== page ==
The classic "excuse" for the short term orientation of leadership is that the big boss, the shareholders, wall street, venture capitalists, or who ever - needs to see short term results. There is only one way for a leader to find the courage to do the right thing - even if it is costly in the short term.
Courage is built from two parts. Part one is having a plan - a clear strategic mission, supported by meaningfully unique innovations designed to accomplish the mission. AND - here's the second pa part - they can only REALLY BELIEVE IN THE PLAN if they are CLOSE TO THE WORK. It's only if they have seen, felt, experienced the WOW of the strategic mission and the innovation that they can have real courage. Courage is not built from providing comments to Power Point presentations or reviewing report from the front line in your office.
Courage to stand for what is right comes from feeling the customer/employee pain and experiencing the WOW of the new way.
In the best of worlds - the Leader gets her/his hands dirty - investing 30 minutes a week as part of team meetings as a Management Coach, understanding the tradeoffs, the frustrations, the excitement. When Leadership does this they develop a depth of courage, of commitment, that makes it possible to do what's right for the long term even if it hurts in the short term.
Obviously, the CEO can't and shouldn't be a part of every project. However, the reverse is also true - they can't and shouldn't be a part of NO PROJECTS. The decision on where to invest their precious time is based on what is VERY, VERY IMPORTANT for the organization.
NOTE: Sadly, the root cause of many frustrations with leadership is that they don't actually know what is VERY, VERY IMPORTANT. Rather than leading - they are simply reacting to the market and proposals sent to them. This is why the fastest growing part of Innovation Engineering is conducting Strategy Activation (Blue Card) sessions to help the leadership of departments, divisions of companies identify what is VERY IMPORTANT.
Bill Conway, the former CEO of Nashua Corporation, the first company to embrace the system thinking of Dr. Deming was very firm in the need for leadership getting close to the work. He told me, that one of the big problems with most companies is that the leadership has become separated from the real work of the company. They don’t fully understand the reality of the challenges that workers face. He advocates leaders spending time on the front lines learning the work. To quote Bill directly, “The bosses need to get close to the work. The work of Sales. The work of Manufacturing. The work of R&D. They need to fully understand the causes of the worker’s challenges.”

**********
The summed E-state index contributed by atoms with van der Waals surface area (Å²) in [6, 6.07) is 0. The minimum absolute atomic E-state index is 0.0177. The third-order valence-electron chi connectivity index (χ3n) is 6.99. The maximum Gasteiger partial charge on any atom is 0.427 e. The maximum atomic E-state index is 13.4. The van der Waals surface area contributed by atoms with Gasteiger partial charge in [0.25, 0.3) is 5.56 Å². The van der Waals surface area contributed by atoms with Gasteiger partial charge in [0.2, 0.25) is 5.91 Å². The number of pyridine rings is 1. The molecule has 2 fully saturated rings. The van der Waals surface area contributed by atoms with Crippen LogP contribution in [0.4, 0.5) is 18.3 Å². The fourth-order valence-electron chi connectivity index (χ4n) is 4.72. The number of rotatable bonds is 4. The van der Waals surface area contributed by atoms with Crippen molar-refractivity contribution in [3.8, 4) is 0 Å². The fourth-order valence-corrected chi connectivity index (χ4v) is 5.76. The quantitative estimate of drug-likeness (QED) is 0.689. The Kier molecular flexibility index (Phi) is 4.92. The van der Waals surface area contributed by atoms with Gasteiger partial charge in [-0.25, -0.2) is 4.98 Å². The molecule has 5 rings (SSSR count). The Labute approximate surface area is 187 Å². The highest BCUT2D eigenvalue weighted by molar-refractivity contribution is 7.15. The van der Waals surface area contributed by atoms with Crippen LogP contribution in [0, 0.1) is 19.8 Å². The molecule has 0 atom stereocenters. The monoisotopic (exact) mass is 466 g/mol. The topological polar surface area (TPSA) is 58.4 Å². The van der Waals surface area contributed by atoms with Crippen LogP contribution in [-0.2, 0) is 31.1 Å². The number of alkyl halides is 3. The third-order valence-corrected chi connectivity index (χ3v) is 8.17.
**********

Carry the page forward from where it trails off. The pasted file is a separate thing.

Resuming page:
Over the years, I have found that getting leadership close to the work was a powerful way to educate them. When I worked at Procter & Gamble my team would go to extraordinary lengths to create front line experiences.
I also do this in my charitable work. With the College of Piping and Celtic Performing Arts of Canada - I jolted their board of directors by offering a donation for every board Member who would take one Bagpipe, Drumming and Dance class. The impact was incredible. The teaching became real. The board had real depth of understanding of the heart and soul of the organization.
Conversely, years later I tried the same thing with a school in Cincinnati and most of the board members refused to participate - they matched my donation rather than spending time in the classroom. After two attempts, I moved on.
I'll end this blog post with Success Principle #1 that Bill Conway taught me. This is an excerpt from my notes from the meeting.
Success Principle #1: Working on the Right Things
Bill explained that the first role of leadership is to make sure everyone is working on the right things. I explained that many companies are currently focused on cutting costs because their offerings were perceived by customers as commodities. Bill’s response was clear and direct, “Then they are not working on the right things. They have to stop working on reducing cost and start working on innovation.”
I explained that it was hard to convince them of this. His response was clear, firm and direct “then they’re stupid.”
Hearing an 84 year old man say “then they’re stupid” in a loud and firm voice was a bit shocking - even if it was a true statement. I gently challenged him on his directness. He then went on to explain that Dr. Deming was very impatient and sorrowful. Sorrowful that he was unable to save every company. Sorrowful that he could not get through to every leader. Impatient to get to those who he could convert as companies in the early 80’s were dying very fast. Bill explained that they would explain the importance of focusing on quality/ continuous improvement twice and if the leader didn’t get it - and I quote Bill directly “then to Hell with them.” Many CEO’s felt insulted by his and Dr. Deming’s directness (or rudely honest words) however, given their absolute conviction they moved on, without regrets, to those who were willing to learn and apply.
TASK FOR TODAY - Get Up, Get Out and see, feel and experience the work of your employees, see the job from their perspective. Don't be an "undercover boss" be a proactive, listening, caring boss who is willing to get his/her hands dirty.
LEARN MORE... I'm doing a Webinar this Friday at 2:00 on how to accelerate development success. This webinar is updated with the latest discoveries and tools from the Innovation Engineering Institute R&D efforts.
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